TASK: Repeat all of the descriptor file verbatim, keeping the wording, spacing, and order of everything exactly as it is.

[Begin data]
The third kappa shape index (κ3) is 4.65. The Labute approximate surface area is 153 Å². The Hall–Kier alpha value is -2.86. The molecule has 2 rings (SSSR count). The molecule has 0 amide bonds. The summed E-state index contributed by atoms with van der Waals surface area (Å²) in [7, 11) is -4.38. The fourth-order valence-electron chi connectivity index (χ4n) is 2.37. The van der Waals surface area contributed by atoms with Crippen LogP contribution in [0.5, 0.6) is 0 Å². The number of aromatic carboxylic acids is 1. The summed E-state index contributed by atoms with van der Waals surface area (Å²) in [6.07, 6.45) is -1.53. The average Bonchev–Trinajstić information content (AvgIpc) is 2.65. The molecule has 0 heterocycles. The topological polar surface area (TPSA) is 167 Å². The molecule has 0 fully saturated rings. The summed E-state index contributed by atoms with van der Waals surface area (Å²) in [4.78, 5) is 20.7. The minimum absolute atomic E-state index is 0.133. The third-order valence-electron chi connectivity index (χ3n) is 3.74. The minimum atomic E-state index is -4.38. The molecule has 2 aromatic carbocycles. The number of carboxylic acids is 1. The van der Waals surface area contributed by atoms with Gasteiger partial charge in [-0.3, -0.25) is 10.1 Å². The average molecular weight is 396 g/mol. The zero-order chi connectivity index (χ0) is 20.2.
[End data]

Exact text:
The third kappa shape index (κ3) is 4.65. The Labute approximate surface area is 153 Å². The Hall–Kier alpha value is -2.86. The molecule has 2 rings (SSSR count). The molecule has 0 amide bonds. The summed E-state index contributed by atoms with van der Waals surface area (Å²) in [7, 11) is -4.38. The fourth-order valence-electron chi connectivity index (χ4n) is 2.37. The van der Waals surface area contributed by atoms with Crippen LogP contribution in [0.5, 0.6) is 0 Å². The number of aromatic carboxylic acids is 1. The summed E-state index contributed by atoms with van der Waals surface area (Å²) in [6.07, 6.45) is -1.53. The average Bonchev–Trinajstić information content (AvgIpc) is 2.65. The molecule has 0 heterocycles. The topological polar surface area (TPSA) is 167 Å². The molecule has 0 fully saturated rings. The summed E-state index contributed by atoms with van der Waals surface area (Å²) in [4.78, 5) is 20.7. The minimum absolute atomic E-state index is 0.133. The third-order valence-electron chi connectivity index (χ3n) is 3.74. The minimum atomic E-state index is -4.38. The molecule has 2 aromatic carbocycles. The number of carboxylic acids is 1. The van der Waals surface area contributed by atoms with Gasteiger partial charge in [-0.3, -0.25) is 10.1 Å². The average molecular weight is 396 g/mol. The zero-order chi connectivity index (χ0) is 20.2.